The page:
New Proposals for Young Drivers

Thursday, November 7th, 2013

The government is considering new proposals to raise the minimum driving age and impose restrictions on newly qualified drivers.

Under these new proposals being discussed learner drivers could have to wait a year longer so the minimum age before taking your driving test could rise to 18 years old. From 18 years old a 12 month probation period could be introduced once a full driving licence has been obtained and a ‘P’ plate would have to be displayed during this period. Once the probationary period has expired the restrictions would be lifted and the driving licence would be upgraded to a full driving licence without restrictions. For those aged 17 years old a 12 month learning period would be introduced where by all drivers would have to have a minimum of 100 hours daytime and 20 hours of night time tuition.

The proposals also under consideration would include a curfew for all drivers less than 30 years old driving between 22:00 and 05:00 in which they would not be allowed to carry passengers aged less than 30 years old. Other proposals being discussed are reducing the alcohol limit and imposing a ban on the use of mobile phones and hands free devices. The government is also looking at plans to improve and assess the way in which people learn to drive.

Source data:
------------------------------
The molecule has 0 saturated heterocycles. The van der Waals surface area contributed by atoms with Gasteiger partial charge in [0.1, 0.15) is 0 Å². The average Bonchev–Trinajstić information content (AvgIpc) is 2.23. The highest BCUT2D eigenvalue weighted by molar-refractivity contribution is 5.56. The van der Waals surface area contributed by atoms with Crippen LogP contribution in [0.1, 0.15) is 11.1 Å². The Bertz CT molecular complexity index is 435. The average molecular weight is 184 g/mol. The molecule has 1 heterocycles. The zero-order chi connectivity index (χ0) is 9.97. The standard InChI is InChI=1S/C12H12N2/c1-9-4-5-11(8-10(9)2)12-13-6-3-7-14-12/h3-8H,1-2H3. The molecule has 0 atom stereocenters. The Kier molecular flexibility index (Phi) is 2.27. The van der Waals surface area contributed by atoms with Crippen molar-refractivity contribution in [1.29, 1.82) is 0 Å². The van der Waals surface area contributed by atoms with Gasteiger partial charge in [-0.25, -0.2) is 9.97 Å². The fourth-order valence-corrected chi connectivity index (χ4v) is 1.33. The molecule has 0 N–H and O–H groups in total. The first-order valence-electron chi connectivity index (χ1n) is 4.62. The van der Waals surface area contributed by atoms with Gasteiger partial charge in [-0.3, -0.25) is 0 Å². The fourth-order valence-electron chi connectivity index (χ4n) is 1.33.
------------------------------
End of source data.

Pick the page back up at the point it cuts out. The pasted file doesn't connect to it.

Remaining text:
Young Drivers Involved in fatal Incidents

These proposals are being discussed in a bid to reduce accidents and serious injuries. Figures show that young drivers (those aged between 17-24 years old) drive around 5% of all miles on British roads but account for nearly 20% of all accidents involving deaths or seriously injury. In 2011 over a fifth of all deaths on British roads were caused by drivers aged 17-24. The total number of deaths on the roads in 2011 was 1901; of this figure 412 were incidents involving drivers aged 17-24. Of the 412 incidents 148 involved the death of the driver, 93 involved the death of a passenger, and 171 involved the death of other road users.

As you can see these figures for incidents involving young drivers are hugely disproportionate to the number of drivers on the road today and campaigners have been actively trying to introduce new laws and raise awareness for many years now. Whilst a number of 17-24 years will feel aggrieved these proposals are being discussed and government does need to do something to reduce the number of incidents and deaths as not only is this an unnecessary loss of life but also it costs over £224m a year.